Faculty of Arts and Social Sciences
Faculty Profiles

National University of Singapore
10 Kent Ridge Crescent, Singapore 119260

Office: AS4-03-41
Email: psymaria@nus.edu.sg
Tel: (65) 66011190
Fax: (65) 67731843
Homepage: http://profile.nus.edu.sg/fass/psymaria/
| Brief Introduction | Teaching Areas

Brief Introduction Top

Maria Kozhevnikov is as an Associate Professor of Psychology at the National University of Singapore, Department of Psychology & Communication and New Media Programme. She is also holding an appointment as a Visiting Associate Professor of Radiology at Harvard Medical School, Athinoula A. Martinos Center for Biomedical Imaging, Massachusetts General Hospital.  In addition, Maria is an Adjunct Associate Professor in the Department of Education at Tufts University, where she is collaborating with the Center of Science and Math Teaching  on the development of science learning materials and curricula.

Maria's research focuses on examining neural mechanisms of visual imagery as well as in exploring the ways to train visualization abilities. In particular, she examines how individual differences in visualization ability affect more complex activities, such as spatial navigation, learning and problem solving in mathematics, science and art. In addition, she explores ways to train mental imagery skills and design three-dimensional immersive virtual environments that can accommodate individual differences and learning styles. Maria received her PhD from Technion (Israel) jointly with UC Santa Barbara. Since 2001, she held faculty positions at Rutgers and George Mason Universities. During 2005-2007, she has served as a Program Director for the Science of Learning Centers Program at the US National Science Foundation, where she managed awards for large-scale Centers that study learning across multiple disciplines.

Teaching Areas Top

Teaching has been always one of the central elements related to my research interests throughout my academic career. In addition to teaching conventional cognitive psychology and human-computer interaction courses, I have also developed several technology-aided courses and laboratories, including 3D interactive simulations for virtual-reality environments.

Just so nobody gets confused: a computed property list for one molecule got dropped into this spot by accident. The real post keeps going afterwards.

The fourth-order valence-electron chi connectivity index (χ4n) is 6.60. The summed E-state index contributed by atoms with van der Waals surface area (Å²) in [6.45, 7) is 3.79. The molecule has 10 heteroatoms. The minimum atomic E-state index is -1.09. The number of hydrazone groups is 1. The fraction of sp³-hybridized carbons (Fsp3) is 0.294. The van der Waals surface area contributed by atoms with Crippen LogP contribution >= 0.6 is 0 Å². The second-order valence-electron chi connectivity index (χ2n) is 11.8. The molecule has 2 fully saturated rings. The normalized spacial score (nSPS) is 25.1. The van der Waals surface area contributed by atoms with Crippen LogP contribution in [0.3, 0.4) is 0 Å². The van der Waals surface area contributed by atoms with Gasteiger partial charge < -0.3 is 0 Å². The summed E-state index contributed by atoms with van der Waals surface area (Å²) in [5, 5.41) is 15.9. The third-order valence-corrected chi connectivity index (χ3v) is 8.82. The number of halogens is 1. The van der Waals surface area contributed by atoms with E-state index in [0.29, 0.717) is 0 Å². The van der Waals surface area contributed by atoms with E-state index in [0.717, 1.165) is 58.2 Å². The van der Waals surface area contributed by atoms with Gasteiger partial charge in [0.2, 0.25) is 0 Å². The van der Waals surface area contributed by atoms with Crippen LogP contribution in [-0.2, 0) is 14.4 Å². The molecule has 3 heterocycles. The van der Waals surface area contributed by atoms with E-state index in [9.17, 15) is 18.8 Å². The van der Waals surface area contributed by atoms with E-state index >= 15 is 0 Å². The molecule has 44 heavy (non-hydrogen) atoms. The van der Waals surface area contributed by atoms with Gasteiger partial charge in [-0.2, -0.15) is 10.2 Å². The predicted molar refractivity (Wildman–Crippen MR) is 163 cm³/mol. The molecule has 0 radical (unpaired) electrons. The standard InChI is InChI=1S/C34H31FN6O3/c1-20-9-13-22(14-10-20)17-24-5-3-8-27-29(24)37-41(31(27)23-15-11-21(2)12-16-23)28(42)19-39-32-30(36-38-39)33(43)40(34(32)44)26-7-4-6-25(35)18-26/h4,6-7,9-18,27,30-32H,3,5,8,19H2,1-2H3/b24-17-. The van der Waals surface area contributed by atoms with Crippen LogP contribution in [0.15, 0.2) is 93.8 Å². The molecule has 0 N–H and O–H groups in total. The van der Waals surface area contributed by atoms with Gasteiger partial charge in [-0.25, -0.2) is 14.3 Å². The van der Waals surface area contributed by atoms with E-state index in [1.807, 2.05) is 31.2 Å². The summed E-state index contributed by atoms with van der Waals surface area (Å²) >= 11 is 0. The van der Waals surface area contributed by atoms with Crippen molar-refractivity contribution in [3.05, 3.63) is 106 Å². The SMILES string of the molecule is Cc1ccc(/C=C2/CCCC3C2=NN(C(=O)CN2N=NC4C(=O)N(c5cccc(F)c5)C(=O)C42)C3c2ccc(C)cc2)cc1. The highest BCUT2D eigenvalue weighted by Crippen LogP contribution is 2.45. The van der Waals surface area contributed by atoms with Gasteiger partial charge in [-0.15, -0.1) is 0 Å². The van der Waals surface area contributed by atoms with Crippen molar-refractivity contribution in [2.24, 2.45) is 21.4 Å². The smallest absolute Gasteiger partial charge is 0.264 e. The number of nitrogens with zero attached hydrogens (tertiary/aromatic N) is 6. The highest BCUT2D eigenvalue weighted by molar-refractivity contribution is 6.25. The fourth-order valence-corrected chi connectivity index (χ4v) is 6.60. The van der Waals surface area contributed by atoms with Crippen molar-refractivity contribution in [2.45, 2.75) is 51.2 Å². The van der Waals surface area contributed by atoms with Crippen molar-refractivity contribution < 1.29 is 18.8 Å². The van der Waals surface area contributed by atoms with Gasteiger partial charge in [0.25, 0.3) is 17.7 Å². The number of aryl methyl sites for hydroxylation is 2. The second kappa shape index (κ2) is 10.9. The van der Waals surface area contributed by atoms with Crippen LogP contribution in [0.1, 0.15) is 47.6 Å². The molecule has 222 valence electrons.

My teaching career has started at Harvard University in 2001, where I worked as a Lecturer at the Graduate School of Education and developed to new graduate courses: "Technology in Science Education" and "Computer-Supported Collaborative Learning". I received the McCoy Technology Award from the Harvard Graduate School of Education for the development of learning materials for these courses.  In 2002, when I became an Assistant Professor in Psychology at Rutgers University (NJ), I received a Career Award from the US National Science Foundation for the use of visualization tools in learning sciences. One of the main foals of the project (teaching component) was to develop a new undergraduate Human-Computer Interaction (HCI) curriculum with a focus on innovative 3D visualization technologies. As a part of my Career Award, I developed a new introductory course (based on virtual-reality modules) on Human-Computer Interaction. At the moment, I continue to work on developing novel HCI and Human Performance courses through the integration of 3D computer simulations into the learning curriculum.

For more information on the courses previously taught, please see the following link: Teaching

At NUS, during Semester 1, 2010, I will be teaching Human Performance, Cognition (Psychology) and co-teaching research Methods (CNM). 

  Last Modified: 2011-10-11         Total Visits: